Sedra Shorts

Ideas and commentaries on the weekly Torah readings.

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Location: Bet Shemesh, Israel

I taught Tanach in Immanuel College, London and in Hartman, Jerusalem. I was also an ATID fellow for 2 years. At present, I work for the Lookstein Center for Jewish Education in the Diaspora, in Bar-Ilan University, Israel. The purpose of this blog is to provide "sedra-shorts", short interesting ideas on the weekly Torah reading. Please feel free to use them and to send me your comments.

Thursday, August 03, 2006

Parshat VaEtchanan

Despair and Hope

The Torah reading for Tisha Be’Av appears in this week’s parsha, which is apt, as the fast always falls in the week of VaEtchanan.

Like many of the kinot we read on Tisha Be’Av, the reading begins with despair and gloom but ends with hope.

“I call as witness against you this very day the heaven and the earth, that you will speedily and utterly perish from the land to which you cross the Jordan, to possess; you will not prolong your days upon it, but will be utterly destroyed. The Lord will scatter you among the peoples, and you will remain few in number among the nations to where the Lord will lead you” (Devarim 4:26-27).

The events of these pesukim seem terrifying and final, yet they do not signal the end of the Jewish people and nor do they even signal the Jewish people’s distance from God. On the contrary, they signal the restoration of that relationship.

“There you will seek the Lord your God, and you will find Him, if you seek Him with all your heart and with all your soul. When you are distressed, and all these things happen upon you in the end of days, then you will return to the Lord your God and obey Him” (ibid 29-30).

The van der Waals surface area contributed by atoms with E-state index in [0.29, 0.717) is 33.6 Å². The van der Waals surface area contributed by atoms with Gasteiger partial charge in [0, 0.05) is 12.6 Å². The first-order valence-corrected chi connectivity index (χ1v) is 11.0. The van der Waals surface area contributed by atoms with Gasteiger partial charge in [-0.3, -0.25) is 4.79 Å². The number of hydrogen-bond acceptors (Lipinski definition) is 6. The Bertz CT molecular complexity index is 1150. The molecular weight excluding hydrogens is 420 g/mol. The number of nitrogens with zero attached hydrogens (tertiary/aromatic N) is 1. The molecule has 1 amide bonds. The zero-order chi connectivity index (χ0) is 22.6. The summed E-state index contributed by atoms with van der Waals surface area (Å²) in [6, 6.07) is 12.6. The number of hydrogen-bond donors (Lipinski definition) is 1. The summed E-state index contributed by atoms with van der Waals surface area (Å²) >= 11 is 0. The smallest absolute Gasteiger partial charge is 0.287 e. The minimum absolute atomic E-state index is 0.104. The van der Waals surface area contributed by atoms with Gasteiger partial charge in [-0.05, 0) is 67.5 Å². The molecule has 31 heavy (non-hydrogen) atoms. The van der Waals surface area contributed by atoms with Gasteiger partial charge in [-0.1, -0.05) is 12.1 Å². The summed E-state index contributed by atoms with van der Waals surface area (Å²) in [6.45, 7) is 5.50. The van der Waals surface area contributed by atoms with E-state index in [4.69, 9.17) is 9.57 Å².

Furthermore, “He will not let you loose or destroy you; neither will He forget the covenant of your fathers, which He swore to them” (ibid 31).

The Jewish people will return to its historic homeland.

To amplify this point, Moshe brings evidence from the events of his day: “Has any god performed miracles to come and take Him a nation from the midst of another nation…as all that the Lord your God did for you in Egypt” (ibid 33).

Moshe states that just as God brought the exiled Hebrews from Egypt to Canaan in the past, He would do so again in the future.

Our generation has been fortunate to witness that restoration and can take comfort in these difficult days of war in Israel’s northern (and south west) border that God does control our destiny and that He will always remember the covenant with the Patriarchs.
Nevertheless, even though the covenant with our ancestors is unconditional, the Jewish people must never forget that its claim to Eretz Yisrael is dependent upon its loyalty to God. The threat issued to a complacent generation, in passuk 25, still applies today. The Jewish people will be safe in its land if we “seek Him with all your heart and with all your soul” (ibid 29).


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